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Hold on to your hats: Central banks abandon forward policy guidance, injecting market dispersion and uncertainty

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Central Banks Abandon Forward Guidance, Leaving Investors to Navigate Uncertain Markets Alone

Central banks around the world are moving away from the forward policy guidance that has been in place for the past two decades, injecting more uncertainty into the market and potentially leading to a surge in active portfolio trading. This shift comes as central banks seek to prevent excessive risk-taking and maintain a level of unpredictability in the global economic regime. The abandonment of forward guidance means that investors will have to navigate a more unpredictable market and adjust their strategies accordingly.

The Federal Reserve, under the leadership of Jerome Powell, stopped providing formal signals on the long-term path of interest rates last year. At the time, it was assumed that this decision was due to the challenges posed by the COVID-19 pandemic and energy price spikes. However, recent pronouncements from central banks worldwide suggest that this change in approach may be permanent.

The decision to abandon forward guidance is not solely due to a lack of visibility. It appears to be a deliberate attempt to keep markets guessing and prevent excessive risk-taking. This shift brings back memories of the 1990s when central banks had the freedom to surprise markets and change direction as needed.

The impact of this change in approach is already being felt in the market. Treasury bond volatility gauges are 50% above historic averages, and UK money markets have gone from pricing in 6% peak Bank of England rates to anticipating cuts of up to 100 basis points to 4.25% in 2024.

This new environment poses challenges for investors who are trying to manage their portfolios in the coming years. BlackRock, the world’s largest asset manager, emphasized in their annual outlook that the macro environment will remain uncertain for the foreseeable future. They stated that “dispersion is back,” meaning that there will be a greater variation in investment views due to the uncertainty surrounding central banks’ actions.

BlackRock pointed out that U.S. equity analysts’ corporate earnings estimates have become more dispersed in the past three years compared to the previous 25 years. They also highlighted how different portfolio rebalancing strategies have performed differently in the past four years. These findings demonstrate the need for investors to adopt more differentiated views and avoid simple blanket positions.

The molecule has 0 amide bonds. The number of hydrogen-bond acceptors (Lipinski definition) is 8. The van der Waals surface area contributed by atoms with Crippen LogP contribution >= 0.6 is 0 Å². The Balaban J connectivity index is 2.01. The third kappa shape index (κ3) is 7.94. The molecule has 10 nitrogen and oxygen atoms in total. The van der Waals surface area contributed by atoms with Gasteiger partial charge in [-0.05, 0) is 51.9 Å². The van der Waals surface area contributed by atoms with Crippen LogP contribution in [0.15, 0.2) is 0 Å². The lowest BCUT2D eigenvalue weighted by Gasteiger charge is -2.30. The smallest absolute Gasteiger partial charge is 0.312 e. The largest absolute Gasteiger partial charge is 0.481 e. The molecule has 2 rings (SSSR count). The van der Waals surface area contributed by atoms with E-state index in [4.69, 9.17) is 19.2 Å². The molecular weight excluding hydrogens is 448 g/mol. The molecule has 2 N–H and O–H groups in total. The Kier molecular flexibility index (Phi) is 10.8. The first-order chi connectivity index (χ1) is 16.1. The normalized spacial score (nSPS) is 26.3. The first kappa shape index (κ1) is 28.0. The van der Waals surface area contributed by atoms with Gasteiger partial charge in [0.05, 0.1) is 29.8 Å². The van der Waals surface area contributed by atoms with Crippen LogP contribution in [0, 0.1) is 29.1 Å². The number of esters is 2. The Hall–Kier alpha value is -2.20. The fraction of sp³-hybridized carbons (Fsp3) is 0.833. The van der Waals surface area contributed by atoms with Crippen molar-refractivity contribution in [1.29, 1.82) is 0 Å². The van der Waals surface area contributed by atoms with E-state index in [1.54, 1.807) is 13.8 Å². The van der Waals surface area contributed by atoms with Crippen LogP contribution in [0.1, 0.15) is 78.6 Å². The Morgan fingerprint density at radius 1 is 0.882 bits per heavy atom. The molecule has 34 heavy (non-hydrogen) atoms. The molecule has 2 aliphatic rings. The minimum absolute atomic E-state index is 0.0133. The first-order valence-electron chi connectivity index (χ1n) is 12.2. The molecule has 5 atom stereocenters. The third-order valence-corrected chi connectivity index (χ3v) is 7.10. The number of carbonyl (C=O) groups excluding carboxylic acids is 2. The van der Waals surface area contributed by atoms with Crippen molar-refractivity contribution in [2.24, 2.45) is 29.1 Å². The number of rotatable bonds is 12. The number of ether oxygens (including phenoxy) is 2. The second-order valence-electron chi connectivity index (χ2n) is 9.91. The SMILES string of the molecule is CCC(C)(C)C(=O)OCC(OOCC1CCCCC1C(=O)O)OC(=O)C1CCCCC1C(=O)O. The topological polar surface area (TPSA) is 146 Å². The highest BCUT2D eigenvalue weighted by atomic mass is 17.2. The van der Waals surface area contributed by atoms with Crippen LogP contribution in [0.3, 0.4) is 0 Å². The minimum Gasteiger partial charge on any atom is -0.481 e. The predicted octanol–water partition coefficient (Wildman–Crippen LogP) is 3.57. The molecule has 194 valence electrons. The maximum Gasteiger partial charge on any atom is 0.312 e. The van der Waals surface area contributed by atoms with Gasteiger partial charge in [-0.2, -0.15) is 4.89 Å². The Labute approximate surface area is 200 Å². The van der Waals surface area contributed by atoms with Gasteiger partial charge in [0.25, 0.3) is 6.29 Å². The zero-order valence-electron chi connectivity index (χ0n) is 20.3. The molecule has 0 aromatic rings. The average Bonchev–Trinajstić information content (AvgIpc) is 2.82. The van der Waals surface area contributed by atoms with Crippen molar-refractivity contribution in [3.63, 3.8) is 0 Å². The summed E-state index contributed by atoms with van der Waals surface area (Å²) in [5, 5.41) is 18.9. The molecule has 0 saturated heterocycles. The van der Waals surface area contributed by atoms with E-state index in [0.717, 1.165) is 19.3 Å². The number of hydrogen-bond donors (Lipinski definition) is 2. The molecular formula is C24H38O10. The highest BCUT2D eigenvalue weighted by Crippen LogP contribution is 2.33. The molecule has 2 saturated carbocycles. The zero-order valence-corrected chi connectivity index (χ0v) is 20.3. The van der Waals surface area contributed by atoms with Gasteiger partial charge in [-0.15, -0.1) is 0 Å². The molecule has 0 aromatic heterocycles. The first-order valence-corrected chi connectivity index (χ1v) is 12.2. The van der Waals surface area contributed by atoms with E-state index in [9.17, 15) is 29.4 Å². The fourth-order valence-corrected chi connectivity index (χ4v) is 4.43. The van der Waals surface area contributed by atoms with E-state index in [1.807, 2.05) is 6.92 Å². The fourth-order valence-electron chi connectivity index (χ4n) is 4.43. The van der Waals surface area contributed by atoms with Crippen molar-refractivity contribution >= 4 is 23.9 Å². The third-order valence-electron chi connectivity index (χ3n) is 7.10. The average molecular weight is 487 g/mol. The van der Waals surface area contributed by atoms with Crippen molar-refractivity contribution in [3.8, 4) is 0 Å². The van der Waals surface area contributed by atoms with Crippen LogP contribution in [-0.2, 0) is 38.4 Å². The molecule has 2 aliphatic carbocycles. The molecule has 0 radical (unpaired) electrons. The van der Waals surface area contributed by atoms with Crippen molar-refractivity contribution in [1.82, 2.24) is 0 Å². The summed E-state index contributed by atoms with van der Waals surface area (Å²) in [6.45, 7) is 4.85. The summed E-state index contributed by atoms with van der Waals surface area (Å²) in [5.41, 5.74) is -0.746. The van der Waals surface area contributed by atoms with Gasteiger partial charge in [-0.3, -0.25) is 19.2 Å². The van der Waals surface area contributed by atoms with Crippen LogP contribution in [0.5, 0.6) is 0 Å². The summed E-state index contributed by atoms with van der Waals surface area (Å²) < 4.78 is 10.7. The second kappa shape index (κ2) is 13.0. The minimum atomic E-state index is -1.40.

To navigate this uncertain landscape, BlackRock suggests focusing on geographical variations and subsectors that may move in different directions. They are underweight fixed income but favor investment grade credit in Europe rather than the United States. They also prefer bank stocks in Europe, specifically in less competitive markets like Italy, Spain, and Ireland. Additionally, they are overweighting technology stocks and those related to the artificial intelligence theme.

While active fund managers may benefit from this increased volatility, it remains to be seen how long it will last. The unpredictability of markets means that they can quickly shift, making it challenging to predict future trends. Investors are being warned to remain cautious and not to expect a quick resolution to the challenges posed by inflation.

The message from central banks is clear: investors will have to navigate these uncertain times on their own. The abandonment of forward guidance means that markets are likely to remain volatile, and investors will need to adapt their strategies accordingly.

Disclaimer: The opinions expressed in this article are those of the author and do not necessarily reflect the views of Reuters.

More detail via Kitco.com here… ( Image via Kitco.com )

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